Recent Amendments in Legislation having a bearing on Employment
- Act LVIII of 2020 – Employment and IndustrialRelations (Amendment) Act, 2020
Act LVIII of 2020 amends the definition of “unfair dismissal” in the Employment and Industrial Relations Act (Chapter 452 of the Laws of Malta) to include the termination of employment of an employee engaged on a fixed term contract, provided that the expiration of such contract shall not be deemed a termination of the contract in such context. Should one of the parties terminate the contract prior to its expiration, such party would be liable to pay half of the wages that would have accrued in respect to the remaining time, provided that there was no ‘good and sufficient cause’ for such termination.
The abovementioned amendments have also made it possible for the Industrial Tribunal to determine cases relating to the early termination of a fixed contract, as it was given jurisdiction to determine cases of unfair dismissal of employees engaged by virtue of a fixed term contract.
- Legal Notices 467, 468 and 469 of 2020
Legal Notices 467, 468 and 469 of 2020 regulate the amendment to the minimum wages and the increase to cost of living wage increase for 2021, as illustrated below.
Legal Notice 467 of 2020 establishes tat as from 1st January 2021, the national minimum wage per week shall be as follows:
- For employees age 18 and over – €181.08
- For employees age 17 years – €174.30
- For employees under 17 years of age – €171.46
Legal Notice 468 of 2020 lays down that the wages of whole-time employees shall be increased by €1.75 weekly reflecting the cost of living increase as from 1st January 2021.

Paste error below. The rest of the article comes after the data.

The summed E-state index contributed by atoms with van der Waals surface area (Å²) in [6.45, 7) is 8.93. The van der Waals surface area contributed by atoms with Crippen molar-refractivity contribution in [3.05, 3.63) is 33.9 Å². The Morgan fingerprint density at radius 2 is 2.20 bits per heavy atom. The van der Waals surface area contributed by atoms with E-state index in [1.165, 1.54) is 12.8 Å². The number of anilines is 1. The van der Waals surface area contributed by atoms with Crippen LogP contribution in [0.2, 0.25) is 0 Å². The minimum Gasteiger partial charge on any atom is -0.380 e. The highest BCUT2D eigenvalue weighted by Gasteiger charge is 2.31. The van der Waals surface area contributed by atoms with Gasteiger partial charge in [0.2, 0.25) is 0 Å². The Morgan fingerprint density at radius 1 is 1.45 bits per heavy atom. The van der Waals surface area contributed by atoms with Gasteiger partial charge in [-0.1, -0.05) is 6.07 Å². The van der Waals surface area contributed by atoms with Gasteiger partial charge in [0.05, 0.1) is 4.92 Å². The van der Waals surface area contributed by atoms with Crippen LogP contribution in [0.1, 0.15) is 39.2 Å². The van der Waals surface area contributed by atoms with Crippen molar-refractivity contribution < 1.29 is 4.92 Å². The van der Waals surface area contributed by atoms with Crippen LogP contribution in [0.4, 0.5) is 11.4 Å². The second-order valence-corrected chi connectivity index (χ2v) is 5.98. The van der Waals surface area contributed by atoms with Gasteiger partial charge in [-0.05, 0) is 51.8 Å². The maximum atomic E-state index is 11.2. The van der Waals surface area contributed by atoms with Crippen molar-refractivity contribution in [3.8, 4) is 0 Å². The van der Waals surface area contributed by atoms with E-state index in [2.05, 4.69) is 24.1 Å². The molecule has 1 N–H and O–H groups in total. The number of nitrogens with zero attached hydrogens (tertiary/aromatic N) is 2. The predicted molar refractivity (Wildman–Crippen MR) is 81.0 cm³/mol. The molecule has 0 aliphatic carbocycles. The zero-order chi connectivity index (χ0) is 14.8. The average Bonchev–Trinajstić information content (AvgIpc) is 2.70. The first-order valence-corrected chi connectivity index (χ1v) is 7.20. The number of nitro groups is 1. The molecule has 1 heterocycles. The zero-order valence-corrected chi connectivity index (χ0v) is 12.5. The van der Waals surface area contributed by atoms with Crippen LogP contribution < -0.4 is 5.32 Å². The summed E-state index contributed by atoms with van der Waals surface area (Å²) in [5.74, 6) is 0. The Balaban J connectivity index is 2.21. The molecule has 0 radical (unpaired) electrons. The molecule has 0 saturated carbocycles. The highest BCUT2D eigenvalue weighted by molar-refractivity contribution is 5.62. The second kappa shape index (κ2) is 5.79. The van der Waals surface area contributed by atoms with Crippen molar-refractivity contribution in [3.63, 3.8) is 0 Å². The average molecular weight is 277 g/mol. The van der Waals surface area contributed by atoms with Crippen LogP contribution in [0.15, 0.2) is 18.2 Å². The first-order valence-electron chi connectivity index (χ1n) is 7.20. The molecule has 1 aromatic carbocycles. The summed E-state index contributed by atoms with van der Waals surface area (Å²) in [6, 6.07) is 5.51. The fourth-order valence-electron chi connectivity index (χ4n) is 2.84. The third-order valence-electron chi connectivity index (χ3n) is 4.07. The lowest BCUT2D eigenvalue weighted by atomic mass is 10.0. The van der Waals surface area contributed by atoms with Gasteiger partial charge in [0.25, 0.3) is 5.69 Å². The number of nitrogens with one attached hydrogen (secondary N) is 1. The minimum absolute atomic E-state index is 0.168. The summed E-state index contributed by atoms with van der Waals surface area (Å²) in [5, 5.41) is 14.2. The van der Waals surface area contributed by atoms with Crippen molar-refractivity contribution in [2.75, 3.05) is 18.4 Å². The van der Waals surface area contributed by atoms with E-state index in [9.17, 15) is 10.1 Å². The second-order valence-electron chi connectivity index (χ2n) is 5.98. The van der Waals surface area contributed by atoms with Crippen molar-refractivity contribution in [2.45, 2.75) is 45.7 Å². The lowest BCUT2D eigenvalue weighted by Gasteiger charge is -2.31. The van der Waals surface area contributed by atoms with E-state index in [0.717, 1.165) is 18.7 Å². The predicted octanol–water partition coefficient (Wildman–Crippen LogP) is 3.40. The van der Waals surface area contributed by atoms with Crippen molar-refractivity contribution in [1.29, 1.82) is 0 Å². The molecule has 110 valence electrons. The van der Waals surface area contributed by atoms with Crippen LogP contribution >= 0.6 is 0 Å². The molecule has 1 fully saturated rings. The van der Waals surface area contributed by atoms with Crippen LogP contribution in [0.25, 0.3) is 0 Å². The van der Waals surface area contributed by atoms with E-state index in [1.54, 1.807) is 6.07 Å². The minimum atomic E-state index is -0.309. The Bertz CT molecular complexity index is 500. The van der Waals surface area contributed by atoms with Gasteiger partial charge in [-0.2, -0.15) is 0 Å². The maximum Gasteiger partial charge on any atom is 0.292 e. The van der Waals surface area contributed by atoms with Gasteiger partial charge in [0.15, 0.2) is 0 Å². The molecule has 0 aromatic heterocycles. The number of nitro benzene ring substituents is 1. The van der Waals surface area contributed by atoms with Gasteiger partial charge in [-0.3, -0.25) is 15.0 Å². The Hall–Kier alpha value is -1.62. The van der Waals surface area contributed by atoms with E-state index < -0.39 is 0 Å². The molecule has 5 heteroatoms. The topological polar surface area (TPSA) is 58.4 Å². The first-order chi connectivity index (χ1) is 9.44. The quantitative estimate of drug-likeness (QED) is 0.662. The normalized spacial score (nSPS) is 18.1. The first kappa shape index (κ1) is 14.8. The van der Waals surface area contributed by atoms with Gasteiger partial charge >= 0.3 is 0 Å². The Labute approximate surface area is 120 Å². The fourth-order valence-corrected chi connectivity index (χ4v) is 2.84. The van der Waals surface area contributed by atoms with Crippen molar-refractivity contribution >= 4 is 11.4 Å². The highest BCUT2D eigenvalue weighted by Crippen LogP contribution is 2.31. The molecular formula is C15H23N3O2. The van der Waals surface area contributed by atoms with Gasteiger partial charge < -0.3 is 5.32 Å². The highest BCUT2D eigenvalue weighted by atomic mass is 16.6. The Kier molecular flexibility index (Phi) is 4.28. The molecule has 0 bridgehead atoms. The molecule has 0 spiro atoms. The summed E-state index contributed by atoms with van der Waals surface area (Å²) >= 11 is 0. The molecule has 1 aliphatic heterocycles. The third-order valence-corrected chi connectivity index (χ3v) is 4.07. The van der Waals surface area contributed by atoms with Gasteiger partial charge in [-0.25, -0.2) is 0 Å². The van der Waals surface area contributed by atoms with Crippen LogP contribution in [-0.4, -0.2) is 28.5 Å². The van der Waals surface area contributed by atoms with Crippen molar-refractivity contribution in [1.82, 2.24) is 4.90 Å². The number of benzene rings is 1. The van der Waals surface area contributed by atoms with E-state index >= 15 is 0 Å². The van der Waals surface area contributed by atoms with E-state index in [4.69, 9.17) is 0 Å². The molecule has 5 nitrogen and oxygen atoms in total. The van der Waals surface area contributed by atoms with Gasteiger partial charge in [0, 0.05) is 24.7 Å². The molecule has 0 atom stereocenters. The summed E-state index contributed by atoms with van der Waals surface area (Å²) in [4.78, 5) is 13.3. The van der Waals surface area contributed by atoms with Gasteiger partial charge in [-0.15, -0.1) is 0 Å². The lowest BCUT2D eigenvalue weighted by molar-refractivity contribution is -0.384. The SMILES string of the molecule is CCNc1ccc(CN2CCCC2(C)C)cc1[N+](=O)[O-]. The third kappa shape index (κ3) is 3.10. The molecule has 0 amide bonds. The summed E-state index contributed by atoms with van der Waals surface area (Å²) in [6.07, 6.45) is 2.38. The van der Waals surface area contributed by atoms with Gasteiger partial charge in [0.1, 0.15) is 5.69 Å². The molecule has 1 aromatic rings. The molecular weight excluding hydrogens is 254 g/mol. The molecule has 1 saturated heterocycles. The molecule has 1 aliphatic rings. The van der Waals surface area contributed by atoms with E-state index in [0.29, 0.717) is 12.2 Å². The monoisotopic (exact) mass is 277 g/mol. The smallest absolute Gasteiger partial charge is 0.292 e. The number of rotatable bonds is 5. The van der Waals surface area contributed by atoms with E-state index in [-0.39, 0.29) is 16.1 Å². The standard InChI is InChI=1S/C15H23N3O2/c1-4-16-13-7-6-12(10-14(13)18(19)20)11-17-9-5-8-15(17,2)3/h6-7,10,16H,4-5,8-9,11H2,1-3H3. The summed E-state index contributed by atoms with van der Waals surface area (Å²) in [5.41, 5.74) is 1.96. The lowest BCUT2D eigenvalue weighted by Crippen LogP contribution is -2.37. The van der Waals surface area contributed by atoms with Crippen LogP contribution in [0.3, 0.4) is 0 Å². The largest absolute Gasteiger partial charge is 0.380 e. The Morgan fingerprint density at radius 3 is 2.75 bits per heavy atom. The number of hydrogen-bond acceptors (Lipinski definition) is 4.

Legal Notice 469 of 2020 amends the minimum wages in sector-specific Wage regulation Orders, reflecting the cost of living increase, also applicable from 1st January 2021.
- Annual Vacation Leave Entitlement
Each year, the paid vacation leave entitlement will fluctuate depending on the national and or public holidays which fall on a weekend. Therefore, in 2021, the leave entitlement shall be that of 27 days, in 2022 the leave entitlement shall be of 28 days and in 2023 the leave entitlement shall be of 26 days. In this regard, the Government has announced that the National Holidays and Other Public Holidays Act (Chapter 252 of the Laws of Malta) shall be amended, yet these amendments are yet to be published.
In previous years, amendments were being made yearly to the Organisation of Working Time Regulations (S.L. 452.87) whereby an additional 8 hours of leave were added in 2018, 2019 and 2020; and employees were entitled to 27 days of leave by 2020, irrespective of the number of national or public holidays that fell on a weekend. However, with the proposed amendments to the National Holidays and Other Public Holidays Act,it is expected that such amendments to the Organisation of Working Time Regulations will be reversed.